Americans today are faced with a major decision about whether to "stay the course" in Iraq, or pull out with the least cost to our troops and damage to U.S. credibility. George Bush says we must see the job through because a democratic Iraq is the key to all our other interests in the Middle East, including access to Persian Gulf oil. John Kerry says that the cost of the war and occupation of Iraq is too high, that the Bush administration exaggerated the danger we faced from Saddam Hussein, and that he would enlist the help of our allies in ending the occupation.

There are valid arguments on both sides and some spurious ones.

Bush is right that Saddam Hussein was a dangerous dictator who sought to acquire nuclear weapons and undercut American influence in the Arab world, especially access to its oil. He also maintains that a democratic Iraq will stimulate Saudi Arabia, Egypt, Syria, and Iran to open up their authoritarian systems to representative government. He is being optimistic, however, if he believes that this process will bear real results any time soon.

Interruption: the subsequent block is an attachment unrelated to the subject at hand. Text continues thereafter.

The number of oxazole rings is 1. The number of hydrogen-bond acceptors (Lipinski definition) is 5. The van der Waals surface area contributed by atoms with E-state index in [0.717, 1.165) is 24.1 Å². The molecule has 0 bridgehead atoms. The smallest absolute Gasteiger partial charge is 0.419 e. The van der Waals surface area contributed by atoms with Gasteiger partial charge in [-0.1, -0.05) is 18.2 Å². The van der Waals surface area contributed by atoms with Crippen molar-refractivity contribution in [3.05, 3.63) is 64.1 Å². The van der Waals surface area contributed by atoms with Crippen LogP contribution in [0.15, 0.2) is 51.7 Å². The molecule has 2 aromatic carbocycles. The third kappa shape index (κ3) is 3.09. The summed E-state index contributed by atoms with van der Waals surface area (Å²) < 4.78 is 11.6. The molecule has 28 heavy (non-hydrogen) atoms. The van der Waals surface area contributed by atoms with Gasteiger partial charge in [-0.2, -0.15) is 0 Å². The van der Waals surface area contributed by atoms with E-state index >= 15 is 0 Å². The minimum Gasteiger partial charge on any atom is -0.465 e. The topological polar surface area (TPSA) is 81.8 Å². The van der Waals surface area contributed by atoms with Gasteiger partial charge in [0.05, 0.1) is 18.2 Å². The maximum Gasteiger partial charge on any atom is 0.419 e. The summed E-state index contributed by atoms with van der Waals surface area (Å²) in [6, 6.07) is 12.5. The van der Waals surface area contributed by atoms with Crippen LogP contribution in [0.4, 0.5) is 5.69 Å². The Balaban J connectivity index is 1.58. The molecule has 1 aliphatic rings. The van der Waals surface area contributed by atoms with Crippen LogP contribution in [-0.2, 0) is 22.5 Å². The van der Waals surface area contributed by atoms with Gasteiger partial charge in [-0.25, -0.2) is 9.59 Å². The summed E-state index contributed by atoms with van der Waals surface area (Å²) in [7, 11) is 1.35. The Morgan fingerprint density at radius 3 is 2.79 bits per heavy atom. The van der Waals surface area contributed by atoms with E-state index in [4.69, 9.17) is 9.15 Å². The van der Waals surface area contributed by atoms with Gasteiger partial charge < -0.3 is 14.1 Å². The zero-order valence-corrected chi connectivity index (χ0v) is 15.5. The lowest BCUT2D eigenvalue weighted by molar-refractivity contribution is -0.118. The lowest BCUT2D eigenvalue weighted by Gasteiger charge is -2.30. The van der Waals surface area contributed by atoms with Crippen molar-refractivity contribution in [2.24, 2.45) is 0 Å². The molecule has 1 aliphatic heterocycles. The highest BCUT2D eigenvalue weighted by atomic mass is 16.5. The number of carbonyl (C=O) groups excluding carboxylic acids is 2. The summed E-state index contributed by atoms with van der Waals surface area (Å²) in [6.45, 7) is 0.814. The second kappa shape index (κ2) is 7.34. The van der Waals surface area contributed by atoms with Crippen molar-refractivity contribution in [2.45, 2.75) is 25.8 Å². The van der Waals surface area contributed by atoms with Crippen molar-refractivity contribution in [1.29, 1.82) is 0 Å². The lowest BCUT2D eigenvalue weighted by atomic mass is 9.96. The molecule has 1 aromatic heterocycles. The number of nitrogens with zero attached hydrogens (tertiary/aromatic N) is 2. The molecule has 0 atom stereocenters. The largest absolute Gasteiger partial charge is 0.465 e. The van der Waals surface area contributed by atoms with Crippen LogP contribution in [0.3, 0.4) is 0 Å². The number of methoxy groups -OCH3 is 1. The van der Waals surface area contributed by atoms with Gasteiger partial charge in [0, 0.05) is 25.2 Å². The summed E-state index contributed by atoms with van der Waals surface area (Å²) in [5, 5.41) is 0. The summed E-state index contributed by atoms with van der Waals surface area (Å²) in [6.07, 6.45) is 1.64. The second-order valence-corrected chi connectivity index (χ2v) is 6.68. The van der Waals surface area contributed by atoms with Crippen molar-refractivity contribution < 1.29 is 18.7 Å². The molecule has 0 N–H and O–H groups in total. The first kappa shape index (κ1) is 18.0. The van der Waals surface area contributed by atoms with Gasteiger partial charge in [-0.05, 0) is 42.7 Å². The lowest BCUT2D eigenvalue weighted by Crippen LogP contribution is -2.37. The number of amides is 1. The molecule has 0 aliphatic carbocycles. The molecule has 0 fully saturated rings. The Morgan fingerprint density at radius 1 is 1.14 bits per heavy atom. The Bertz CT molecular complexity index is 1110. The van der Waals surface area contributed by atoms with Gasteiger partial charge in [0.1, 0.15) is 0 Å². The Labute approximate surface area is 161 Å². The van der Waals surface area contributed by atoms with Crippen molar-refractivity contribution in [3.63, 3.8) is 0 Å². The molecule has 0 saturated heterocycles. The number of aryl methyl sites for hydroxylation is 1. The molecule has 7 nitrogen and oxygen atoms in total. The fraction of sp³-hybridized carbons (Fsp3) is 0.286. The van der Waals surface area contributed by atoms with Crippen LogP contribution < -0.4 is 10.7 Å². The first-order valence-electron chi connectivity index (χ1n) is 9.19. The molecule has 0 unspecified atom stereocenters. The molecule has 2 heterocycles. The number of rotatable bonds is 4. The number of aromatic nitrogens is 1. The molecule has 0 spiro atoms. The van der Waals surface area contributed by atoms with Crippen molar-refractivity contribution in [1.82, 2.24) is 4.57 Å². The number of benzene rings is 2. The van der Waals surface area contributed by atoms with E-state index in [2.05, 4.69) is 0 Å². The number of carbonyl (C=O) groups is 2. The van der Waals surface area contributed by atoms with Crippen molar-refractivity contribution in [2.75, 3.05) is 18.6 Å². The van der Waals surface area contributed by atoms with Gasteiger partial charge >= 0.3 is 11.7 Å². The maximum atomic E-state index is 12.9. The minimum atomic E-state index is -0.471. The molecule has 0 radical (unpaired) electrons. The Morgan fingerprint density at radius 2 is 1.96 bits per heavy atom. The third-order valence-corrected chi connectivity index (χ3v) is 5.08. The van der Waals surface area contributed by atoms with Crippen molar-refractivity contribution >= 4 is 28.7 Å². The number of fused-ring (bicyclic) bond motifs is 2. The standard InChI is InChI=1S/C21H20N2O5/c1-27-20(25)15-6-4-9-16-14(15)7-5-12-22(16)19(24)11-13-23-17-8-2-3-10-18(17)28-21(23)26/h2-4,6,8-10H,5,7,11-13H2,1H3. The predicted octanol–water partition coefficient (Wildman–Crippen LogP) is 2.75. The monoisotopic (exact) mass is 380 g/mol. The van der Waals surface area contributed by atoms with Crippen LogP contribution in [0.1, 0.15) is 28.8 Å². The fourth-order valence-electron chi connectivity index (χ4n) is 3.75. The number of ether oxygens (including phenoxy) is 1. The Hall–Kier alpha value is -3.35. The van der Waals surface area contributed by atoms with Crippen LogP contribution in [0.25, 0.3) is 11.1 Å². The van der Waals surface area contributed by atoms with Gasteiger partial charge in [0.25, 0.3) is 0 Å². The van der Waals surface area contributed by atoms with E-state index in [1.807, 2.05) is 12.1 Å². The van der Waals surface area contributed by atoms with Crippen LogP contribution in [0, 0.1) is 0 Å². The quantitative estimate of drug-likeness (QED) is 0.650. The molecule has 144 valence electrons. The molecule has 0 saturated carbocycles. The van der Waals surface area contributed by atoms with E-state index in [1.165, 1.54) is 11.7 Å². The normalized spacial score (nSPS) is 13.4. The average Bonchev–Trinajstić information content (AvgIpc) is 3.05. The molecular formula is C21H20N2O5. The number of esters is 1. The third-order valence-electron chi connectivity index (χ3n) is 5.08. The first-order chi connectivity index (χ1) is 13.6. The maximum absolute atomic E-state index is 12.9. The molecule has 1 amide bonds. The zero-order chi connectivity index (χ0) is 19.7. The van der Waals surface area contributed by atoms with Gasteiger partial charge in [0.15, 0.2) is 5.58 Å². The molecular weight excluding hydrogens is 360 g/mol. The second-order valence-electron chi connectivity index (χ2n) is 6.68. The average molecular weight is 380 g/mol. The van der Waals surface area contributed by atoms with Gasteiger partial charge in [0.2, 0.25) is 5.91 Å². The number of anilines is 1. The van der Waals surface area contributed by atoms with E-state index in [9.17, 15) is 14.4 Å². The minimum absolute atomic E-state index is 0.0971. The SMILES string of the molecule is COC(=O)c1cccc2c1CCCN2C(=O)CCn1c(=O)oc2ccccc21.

Kerry is right to claim that the costs of invasion and occupation of Iraq are far greater than the Pentagon in 2002 led Congress and the public to believe. More than one thousand Americans dead and nearly 8,000 wounded is already too high a price for this war, in the opinion of many Americans. Many also think the financial cost, some $120 billion and rising (Kerry's figure is $200 billion) is more than the United States should pay for Bush's failed policy.

But Kerry is wrong to claim, as he did in his TV debate with Bush on September 30, that he can persuade America's allies to help out with financing Iraq's reconstruction and assist its government to restore security. Most European allies, including France and Germany, are not willing to spend significant amounts of money on Iraq no matter who is president, nor are they prepared to give major assistance to train Iraq's new police and military forces.